3 Important Things to Know about Labrador Retrievers

By Linda Cole

Labrador Retrievers have claimed the top spot on the American Kennel Club’s list of most popular dogs for the last 22 years. They are also among the most intelligent breeds, coming in at number seven. If you’re looking for a great family pet that gets along well with other dogs and cats, the Lab is a good choice. However, there are three important things to know about sharing your home with a Lab.

Exercise Induced Collapse (EIC)

Labs love to play and run. Some become so wrapped up in what they’re doing they don’t slow down, even when they get tired. They can become so exhausted that they collapse. Overly excited or stressed out dogs are also at risk of collapsing. This is an inherited genetic disorder common in Labs with signs beginning to show up between the ages of five months to three years. Both sexes and all coat colors can be affected, but it seems to be more prominent in black Labs bred for field trials.

EIC was first detected in the 1990s, but this condition is on the rise and showing up in dogs that are otherwise perfectly healthy and fit for rigorous exercise. Collapse can happen within 5 to 20 minutes after beginning strenuous activities. High temperatures and humidity also play a role.

Symptoms can be mild to severe, and EIC can be life-threatening. Symptoms include: an unsteady/rocking gait, weak back legs, dragging the back legs, falling over while running, inability to move his head or legs after exercising, an abnormal movement of the feet while walking or running, front legs are stiff after collapsing, and high body temperature. Most dogs remain alert during a collapse and don’t experience any pain. Some dogs, however, may show confusion and appear disoriented. Recovery time is five to twenty-five minutes.

A DNA test is the only way to determine if your Lab has this inherited condition. Dogs with the mutated gene should not be used in a breeding program. The best way to treat EIC is to avoid activities that caused your dog to collapse. Stop this activity at the first sign of weakness and reduce your dog’s temperature by giving him a drink of water or spray him down with cool water.

EIC has also been found in Old English Sheepdogs, Cocker Spaniels, Curly Coated Retrievers, Boykin Spaniels, Chesapeake Bay Retrievers, Pembroke Welsh Corgis and German Wire-haired Pointers.

Supervise Around Water

Labradors were bred to retrieve game from land and water, but that doesn’t mean an inexperienced dog or puppy knows what to do in the water. He needs to be taught how to act in water and how to safely get out. Labs have a tendency to play hard and don’t know when it’s time to quit. If a pup has just one bad experience, like falling into a swimming pool or other body of water and not being able to get out, it can make him fearful of all water. He is also at risk of drowning. Because Labs are comfortable in water, they don’t pay attention to currents or stagnant water, so it’s important to make sure the water is safe for your dog to be in. You don’t want your dog to get caught in a strong current that could carry him out to sea or down a river. If you wouldn’t go into a body of water, don’t let your dog go in.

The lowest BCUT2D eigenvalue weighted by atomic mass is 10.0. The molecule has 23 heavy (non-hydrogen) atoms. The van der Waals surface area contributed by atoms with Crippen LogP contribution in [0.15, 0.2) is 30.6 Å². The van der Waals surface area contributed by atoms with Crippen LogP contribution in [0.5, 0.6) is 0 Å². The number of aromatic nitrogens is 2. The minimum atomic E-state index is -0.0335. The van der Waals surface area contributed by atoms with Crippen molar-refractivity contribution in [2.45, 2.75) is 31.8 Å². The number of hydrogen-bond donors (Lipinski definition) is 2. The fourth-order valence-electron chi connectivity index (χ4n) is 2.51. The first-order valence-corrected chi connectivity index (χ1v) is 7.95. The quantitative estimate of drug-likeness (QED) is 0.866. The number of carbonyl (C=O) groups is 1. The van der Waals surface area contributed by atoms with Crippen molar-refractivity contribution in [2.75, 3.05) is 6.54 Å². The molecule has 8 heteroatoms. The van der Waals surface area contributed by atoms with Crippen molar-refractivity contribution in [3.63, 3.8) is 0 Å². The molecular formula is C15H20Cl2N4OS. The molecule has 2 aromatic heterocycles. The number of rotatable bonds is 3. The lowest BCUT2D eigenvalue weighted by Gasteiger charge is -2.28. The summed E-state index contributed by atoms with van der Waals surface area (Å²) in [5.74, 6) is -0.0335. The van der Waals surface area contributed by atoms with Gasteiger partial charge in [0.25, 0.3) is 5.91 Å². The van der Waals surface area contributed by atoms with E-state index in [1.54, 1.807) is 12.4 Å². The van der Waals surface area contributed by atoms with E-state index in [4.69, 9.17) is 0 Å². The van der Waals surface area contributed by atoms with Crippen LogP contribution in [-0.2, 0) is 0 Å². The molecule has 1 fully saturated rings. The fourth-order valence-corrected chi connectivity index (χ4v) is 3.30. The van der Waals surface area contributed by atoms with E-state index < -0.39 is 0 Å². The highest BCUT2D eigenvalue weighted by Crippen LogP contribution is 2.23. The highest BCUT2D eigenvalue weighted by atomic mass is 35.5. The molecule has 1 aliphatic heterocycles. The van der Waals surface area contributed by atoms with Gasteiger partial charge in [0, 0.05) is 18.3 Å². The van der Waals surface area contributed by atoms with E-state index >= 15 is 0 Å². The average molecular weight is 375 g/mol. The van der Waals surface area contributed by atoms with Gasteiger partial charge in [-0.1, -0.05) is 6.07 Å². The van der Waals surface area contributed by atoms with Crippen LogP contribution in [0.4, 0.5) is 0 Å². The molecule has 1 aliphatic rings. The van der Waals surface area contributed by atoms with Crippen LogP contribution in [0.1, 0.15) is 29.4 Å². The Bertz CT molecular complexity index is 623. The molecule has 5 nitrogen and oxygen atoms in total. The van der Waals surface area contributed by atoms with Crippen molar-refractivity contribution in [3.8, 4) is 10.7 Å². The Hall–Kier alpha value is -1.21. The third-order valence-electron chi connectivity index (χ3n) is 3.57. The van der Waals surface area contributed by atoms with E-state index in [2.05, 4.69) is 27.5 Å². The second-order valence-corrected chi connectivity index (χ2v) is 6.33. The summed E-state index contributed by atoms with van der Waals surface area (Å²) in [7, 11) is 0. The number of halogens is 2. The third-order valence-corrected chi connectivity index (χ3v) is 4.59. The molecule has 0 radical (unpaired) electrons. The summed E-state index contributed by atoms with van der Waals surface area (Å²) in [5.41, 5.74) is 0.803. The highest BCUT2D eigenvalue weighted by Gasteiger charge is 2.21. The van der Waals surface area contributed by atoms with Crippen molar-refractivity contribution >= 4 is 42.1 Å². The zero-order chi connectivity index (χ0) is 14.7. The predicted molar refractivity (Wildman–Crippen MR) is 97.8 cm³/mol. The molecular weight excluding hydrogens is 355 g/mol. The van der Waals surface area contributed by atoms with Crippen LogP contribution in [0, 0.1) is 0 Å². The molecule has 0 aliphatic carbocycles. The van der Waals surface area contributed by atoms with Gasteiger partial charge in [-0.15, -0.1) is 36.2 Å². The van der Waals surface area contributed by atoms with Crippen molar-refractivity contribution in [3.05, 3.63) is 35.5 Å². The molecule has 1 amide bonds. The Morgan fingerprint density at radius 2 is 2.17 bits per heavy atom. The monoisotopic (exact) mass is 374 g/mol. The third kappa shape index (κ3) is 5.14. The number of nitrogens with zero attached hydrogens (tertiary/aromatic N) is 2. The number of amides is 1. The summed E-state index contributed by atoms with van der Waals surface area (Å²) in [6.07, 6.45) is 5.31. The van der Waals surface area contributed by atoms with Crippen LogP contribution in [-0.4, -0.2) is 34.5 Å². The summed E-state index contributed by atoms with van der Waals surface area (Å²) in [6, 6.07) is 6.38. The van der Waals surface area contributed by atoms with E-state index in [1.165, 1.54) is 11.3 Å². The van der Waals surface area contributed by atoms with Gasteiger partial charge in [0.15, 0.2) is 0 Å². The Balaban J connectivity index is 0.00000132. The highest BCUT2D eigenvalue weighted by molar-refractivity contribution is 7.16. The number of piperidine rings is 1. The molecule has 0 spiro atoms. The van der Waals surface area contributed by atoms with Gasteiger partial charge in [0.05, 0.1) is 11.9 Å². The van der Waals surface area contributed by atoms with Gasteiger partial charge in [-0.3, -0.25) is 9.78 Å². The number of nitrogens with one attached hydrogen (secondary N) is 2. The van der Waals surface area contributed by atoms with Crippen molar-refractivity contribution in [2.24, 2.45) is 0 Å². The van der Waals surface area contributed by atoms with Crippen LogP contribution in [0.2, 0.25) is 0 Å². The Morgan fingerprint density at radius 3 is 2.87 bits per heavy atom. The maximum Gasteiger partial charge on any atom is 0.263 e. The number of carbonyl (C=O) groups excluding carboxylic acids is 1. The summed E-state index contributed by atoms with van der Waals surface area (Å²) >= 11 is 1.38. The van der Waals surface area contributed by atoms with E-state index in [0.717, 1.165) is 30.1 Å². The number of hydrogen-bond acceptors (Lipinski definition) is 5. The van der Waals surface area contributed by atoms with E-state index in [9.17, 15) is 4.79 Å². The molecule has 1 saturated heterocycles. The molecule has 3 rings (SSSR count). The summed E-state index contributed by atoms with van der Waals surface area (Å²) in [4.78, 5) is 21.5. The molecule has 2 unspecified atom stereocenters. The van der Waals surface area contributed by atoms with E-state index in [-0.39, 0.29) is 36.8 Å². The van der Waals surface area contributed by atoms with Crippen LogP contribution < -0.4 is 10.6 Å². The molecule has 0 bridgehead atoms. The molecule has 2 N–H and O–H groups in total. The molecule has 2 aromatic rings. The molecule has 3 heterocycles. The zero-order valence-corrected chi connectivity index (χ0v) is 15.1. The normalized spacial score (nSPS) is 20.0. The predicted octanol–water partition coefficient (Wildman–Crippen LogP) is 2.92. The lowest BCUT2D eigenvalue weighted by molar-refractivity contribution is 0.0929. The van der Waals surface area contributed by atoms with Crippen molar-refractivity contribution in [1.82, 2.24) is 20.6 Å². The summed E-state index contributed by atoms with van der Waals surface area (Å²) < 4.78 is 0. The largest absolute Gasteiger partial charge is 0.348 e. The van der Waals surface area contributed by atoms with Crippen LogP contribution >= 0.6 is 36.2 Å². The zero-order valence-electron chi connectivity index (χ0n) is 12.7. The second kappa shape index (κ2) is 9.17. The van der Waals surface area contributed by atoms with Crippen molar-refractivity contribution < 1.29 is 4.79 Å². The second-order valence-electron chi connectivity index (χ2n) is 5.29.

As long as the weather isn’t too cool, Lab pups as young as six weeks can be slowly introduced to the water. Start a pup out in a small pond that’s easy for you to wade out into when your dog begins to show an interest in water, and allow him to set his own pace to feel comfortable in it.

Obesity

A healthy diet is as important for our pets as it is for us, and Labrador Retrievers need exercise and a proper diet to keep their weight under control. The ideal weight for Labs is 55 to 75 pounds. An obese dog has a greater chance of developing heart or liver disease, high blood pressure, respiratory problems, diabetes, back or joint pain, hip dysplasia, skin problems, an intolerance to heat, and the possibility of a shorter life expectancy.

If your Lab has experienced EIC in the past, you can still make sure he gets moderate exercise with daily walks or playing fetch in the backyard. Because Labs love food and have a good appetite, it can be easy to over feed them. Providing a premium quality dog food like CANIDAE All Life Stages is a good way to keep your dog at his desired weight because it takes less food to satisfy him. The CANIDAE Platinum formula is made especially for senior and overweight dogs.

Top photo by Sini Merikallio
Bottom photo by OakleyOriginals

Read more articles by Linda Cole

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The personal opinions and/or use of trade, corporate or brand names, is for information and convenience only. Such use does not constitute an endorsement by CANIDAE® All Natural Pet Foods of any product or service. Opinions are those of the individual authors and not necessarily of CANIDAE® All Natural Pet Foods.

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3 thoughts on “3 Important Things to Know about Labrador Retrievers

  1. I think this is an important post especially for a blog that focuses on being a responsible pet owner. The great things about Labs are well know, but people often think great dogs are just born that way. I saw this post not as a negative one towards the breed but as a necessary one to let potential owners know of things to look for.

  2. It’s too bad you have choosen to highlight a health condition that in truth, very few Labradors would be affected by this. The title of this blog is poorly choosen and I would have expected a more upbeat content than the voice of doom content.

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